Church members knock on doors

October 02, 1994|By TaNoah V. Sterling | TaNoah V. Sterling,Sun Staff Writer

On a sunny Saturday morning, Ron Silanskas knocks on doors in the housing projects of Brooklyn to spread the gospel of Jesus Christ.

He doesn't carry a Bible or wear a suit and tie. He comes in tennis shoes and a cotton shirt, carrying a box of snack cakes and doughnuts. As part of the Church on the Rock's Saturday Soul Winning Society, he feeds residents as well as nourishes their spirit.

"All we're doing is making ourselves available, that's all. We want them to know that," he said. "We're here if they need something -- anything."

At the church, which meets in the old Taubman's Thrift Store building at Hanover Street and Patapsco Avenue, "anything" could mean prayer, clothing, food, furniture or even drug and alcohol counseling.

What Mr. Silanskas gives Saturday mornings is part of himself.

"I just think it's neat that we can have the opportunity to share little things. Anytime we can touch somebody with just a little thing, it can go a long way," he said.

The Church on the Rock is a nondenominational Christian church established in 1989 by pastor John Krach Jr.

Members met for two years at the Comfort Inn in Linthicum before moving to the old Taubman's building.

Since 1991, the church has established several outreach programs, helping many of the area's poorer residents and offering free drug and alcohol addiction counseling.

"The main goal of this church is to have our doors open to love people," Mr. Krach said. "We're living in a troubled world and the church is an oasis of love."

Used drugs, alcohol

Many members of the church's 80 families battled with drug or alcohol addiction before becoming Christians.

Even the pastor, who came from a broken home, started using drugs when he was 11. At age 19, he said, he was "a broken, burnt-out boy" who was about to be sworn into the Army.

"I was praying, 'God, everything in my life has been a failure and I'm asking for your help right now.' When I opened my eyes, someone handed me a Bible," Mr. Krach said. "That's when I joined two armies, the U.S. Army and the army of the Lord."

He served four years in the Army, most with the 82nd Airborne Division. He's become a career officer in the army of the Lord.

He became associate pastor at Calvary Temple in Millersville in 1983 and began correspondence courses with the International Seminary in Plymouth, Fla. He was ordained through the seminary in 1987.

Mr. Krach said the Church on the Rock is successful in reaching those struggling with addiction or hopelessness because he knows the difficulty addicts face.

"I can relate to that drug addict, to that broken home. I can tell those people with boldness, security and all faith that anyone who walks through that door, that God can turn their life around because he did it for me," Mr. Krach said.

"We believe God has given us an ear to hear the cry of the hurting in the city. We have a vision to make a positive impact in this city," he said.

Program in Brooklyn

The Saturday Soul Winning Society is one program aimed at turning lives around in Brooklyn.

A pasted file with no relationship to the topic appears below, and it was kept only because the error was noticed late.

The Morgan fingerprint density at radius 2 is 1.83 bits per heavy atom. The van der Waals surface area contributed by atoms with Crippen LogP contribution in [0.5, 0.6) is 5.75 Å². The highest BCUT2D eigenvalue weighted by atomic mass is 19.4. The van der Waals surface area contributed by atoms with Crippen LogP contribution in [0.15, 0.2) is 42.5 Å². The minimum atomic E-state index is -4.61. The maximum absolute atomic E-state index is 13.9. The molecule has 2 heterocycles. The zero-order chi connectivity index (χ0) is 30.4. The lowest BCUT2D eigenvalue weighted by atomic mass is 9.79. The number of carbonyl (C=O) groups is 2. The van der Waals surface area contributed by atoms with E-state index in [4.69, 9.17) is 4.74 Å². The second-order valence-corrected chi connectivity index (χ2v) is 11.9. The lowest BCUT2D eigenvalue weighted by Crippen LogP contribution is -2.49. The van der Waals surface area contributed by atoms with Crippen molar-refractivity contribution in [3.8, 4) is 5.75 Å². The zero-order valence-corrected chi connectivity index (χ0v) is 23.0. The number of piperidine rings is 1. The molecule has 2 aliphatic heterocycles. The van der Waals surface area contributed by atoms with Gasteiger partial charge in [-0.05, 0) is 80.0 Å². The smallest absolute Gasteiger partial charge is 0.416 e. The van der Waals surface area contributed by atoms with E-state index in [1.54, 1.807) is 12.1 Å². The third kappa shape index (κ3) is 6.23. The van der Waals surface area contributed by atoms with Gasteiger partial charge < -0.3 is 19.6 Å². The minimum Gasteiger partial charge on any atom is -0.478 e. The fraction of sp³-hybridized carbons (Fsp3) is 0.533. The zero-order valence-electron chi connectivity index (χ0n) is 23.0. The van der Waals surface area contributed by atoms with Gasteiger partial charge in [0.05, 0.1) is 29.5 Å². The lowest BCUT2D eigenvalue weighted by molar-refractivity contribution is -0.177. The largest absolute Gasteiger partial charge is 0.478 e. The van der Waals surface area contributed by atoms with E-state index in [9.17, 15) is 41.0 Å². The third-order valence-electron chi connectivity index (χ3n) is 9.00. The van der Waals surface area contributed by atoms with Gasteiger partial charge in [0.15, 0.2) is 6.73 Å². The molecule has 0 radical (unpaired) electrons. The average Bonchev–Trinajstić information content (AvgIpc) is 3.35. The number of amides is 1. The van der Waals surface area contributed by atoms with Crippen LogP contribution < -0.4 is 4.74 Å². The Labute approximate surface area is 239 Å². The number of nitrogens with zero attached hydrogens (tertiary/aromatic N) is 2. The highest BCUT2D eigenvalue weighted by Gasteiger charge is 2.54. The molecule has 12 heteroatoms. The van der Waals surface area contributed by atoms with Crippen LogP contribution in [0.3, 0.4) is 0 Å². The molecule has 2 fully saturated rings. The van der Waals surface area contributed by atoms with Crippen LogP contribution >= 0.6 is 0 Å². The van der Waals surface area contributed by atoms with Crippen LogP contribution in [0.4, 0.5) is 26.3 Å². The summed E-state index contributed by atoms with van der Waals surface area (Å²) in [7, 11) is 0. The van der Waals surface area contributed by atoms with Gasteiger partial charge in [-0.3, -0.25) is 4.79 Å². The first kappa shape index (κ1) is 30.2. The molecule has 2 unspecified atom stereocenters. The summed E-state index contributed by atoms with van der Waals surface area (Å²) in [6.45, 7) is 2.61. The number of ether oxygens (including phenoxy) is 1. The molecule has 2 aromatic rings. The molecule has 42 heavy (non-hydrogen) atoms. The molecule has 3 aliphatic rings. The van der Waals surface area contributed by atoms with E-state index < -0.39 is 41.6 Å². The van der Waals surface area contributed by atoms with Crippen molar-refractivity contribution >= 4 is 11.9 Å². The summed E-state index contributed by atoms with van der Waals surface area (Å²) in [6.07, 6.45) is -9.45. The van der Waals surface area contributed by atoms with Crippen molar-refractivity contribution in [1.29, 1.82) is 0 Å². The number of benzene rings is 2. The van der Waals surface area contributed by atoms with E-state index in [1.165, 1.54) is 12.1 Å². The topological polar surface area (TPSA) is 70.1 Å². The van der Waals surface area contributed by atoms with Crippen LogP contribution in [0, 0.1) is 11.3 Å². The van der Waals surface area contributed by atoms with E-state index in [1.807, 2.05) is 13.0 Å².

Church members meet at 9 Saturday mornings to get a pep talk from the group leader. In one session, Mr. Silanskas told how "a big hulk of a guy" once approached him and stood over him while he witnessed to two prostitutes.

"When I looked up, in his sleeve there was an ice pick," he told the group, adding that he was not hurt. "You just gotta believe in a situation like that that God's word does not come back void."

After the pep talk, church members spend two hours going door to door in a nearby neighborhood, to witness, pray and invite people to church. They pass out fliers announcing coming events, pamphlets detailing services available for residents and sometimes a little food to help those who need it.

Mark Dell'Acqua, who usually leads the Saturday group, describes it as "the Indiana Jones of mission work."

"It's exciting," he said. "You never know who you're going to meet. You go and you sort of just let the people dictate what happens."

People generally are open to hearing church members, Mr. Dell'Acqua said, and rarely rude. Many already know of the church and its services.

Sometimes, emotional exchanges occur during the Saturday visits.

George Evans Jr. was in tears after prayer with Mr. Silanskas.

"I'm a hard worker. I'm not a bad person, I'm just a person on the wrong path," said Mr. Evans, who says he's an alcoholic.

"I spend a lot of money on drinking. It'd be nice to get some really good help, just to know that somebody cares," he said, adding that he might visit the church's counseling services.

Mr. Silanskas said he has not seen Mr. Evans since their meeting more than five weeks ago. Although every encounter is not filled HTC with emotion, some do result in dramatic changes.

Grateful for help

"I'm ashamed of what I used to be, I really am. But I am proud to tell what God has done for me," said Dreama Gruber, who said she had been hooked on drugs for more than a decade when someone from the Church on the Rock knocked on her door four years ago.

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